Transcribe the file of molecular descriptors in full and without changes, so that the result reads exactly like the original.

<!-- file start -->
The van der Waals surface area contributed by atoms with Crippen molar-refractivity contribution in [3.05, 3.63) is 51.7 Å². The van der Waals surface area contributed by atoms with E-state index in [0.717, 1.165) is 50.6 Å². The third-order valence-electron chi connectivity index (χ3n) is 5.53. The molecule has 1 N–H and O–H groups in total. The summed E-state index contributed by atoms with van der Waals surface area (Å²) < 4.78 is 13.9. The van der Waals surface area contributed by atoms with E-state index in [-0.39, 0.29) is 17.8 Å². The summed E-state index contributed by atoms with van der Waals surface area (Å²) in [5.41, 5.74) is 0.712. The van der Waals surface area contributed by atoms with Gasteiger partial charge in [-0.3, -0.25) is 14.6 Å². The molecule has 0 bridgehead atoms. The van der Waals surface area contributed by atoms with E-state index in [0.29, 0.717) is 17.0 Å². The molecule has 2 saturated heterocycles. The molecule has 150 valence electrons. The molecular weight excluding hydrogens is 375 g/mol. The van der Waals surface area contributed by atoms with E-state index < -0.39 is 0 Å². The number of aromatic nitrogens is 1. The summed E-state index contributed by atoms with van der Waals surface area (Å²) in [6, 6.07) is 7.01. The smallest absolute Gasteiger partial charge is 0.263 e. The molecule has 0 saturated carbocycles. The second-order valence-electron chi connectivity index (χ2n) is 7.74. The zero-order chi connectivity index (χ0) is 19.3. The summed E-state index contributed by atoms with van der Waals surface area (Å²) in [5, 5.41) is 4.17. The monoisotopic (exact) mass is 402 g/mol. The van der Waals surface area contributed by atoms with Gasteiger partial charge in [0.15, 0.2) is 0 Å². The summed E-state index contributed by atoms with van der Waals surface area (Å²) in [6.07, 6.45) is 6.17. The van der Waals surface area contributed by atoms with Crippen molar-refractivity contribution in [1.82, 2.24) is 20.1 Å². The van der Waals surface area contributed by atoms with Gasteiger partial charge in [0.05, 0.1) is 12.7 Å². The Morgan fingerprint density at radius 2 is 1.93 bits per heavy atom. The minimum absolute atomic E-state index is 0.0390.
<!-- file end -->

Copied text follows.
The van der Waals surface area contributed by atoms with Crippen molar-refractivity contribution in [3.05, 3.63) is 51.7 Å². The van der Waals surface area contributed by atoms with E-state index in [0.717, 1.165) is 50.6 Å². The third-order valence-electron chi connectivity index (χ3n) is 5.53. The molecule has 1 N–H and O–H groups in total. The summed E-state index contributed by atoms with van der Waals surface area (Å²) < 4.78 is 13.9. The van der Waals surface area contributed by atoms with E-state index in [-0.39, 0.29) is 17.8 Å². The summed E-state index contributed by atoms with van der Waals surface area (Å²) in [5.41, 5.74) is 0.712. The van der Waals surface area contributed by atoms with Gasteiger partial charge in [-0.3, -0.25) is 14.6 Å². The molecule has 0 bridgehead atoms. The van der Waals surface area contributed by atoms with E-state index in [0.29, 0.717) is 17.0 Å². The molecule has 2 saturated heterocycles. The molecule has 150 valence electrons. The molecular weight excluding hydrogens is 375 g/mol. The van der Waals surface area contributed by atoms with E-state index < -0.39 is 0 Å². The number of aromatic nitrogens is 1. The summed E-state index contributed by atoms with van der Waals surface area (Å²) in [6, 6.07) is 7.01. The smallest absolute Gasteiger partial charge is 0.263 e. The molecule has 0 saturated carbocycles. The second-order valence-electron chi connectivity index (χ2n) is 7.74. The zero-order chi connectivity index (χ0) is 19.3. The summed E-state index contributed by atoms with van der Waals surface area (Å²) in [5, 5.41) is 4.17. The monoisotopic (exact) mass is 402 g/mol. The van der Waals surface area contributed by atoms with Gasteiger partial charge in [0.15, 0.2) is 0 Å². The summed E-state index contributed by atoms with van der Waals surface area (Å²) in [6.07, 6.45) is 6.17. The van der Waals surface area contributed by atoms with Crippen molar-refractivity contribution in [1.82, 2.24) is 20.1 Å². The van der Waals surface area contributed by atoms with Gasteiger partial charge in [0.05, 0.1) is 12.7 Å². The Morgan fingerprint density at radius 2 is 1.93 bits per heavy atom. The minimum absolute atomic E-state index is 0.0390.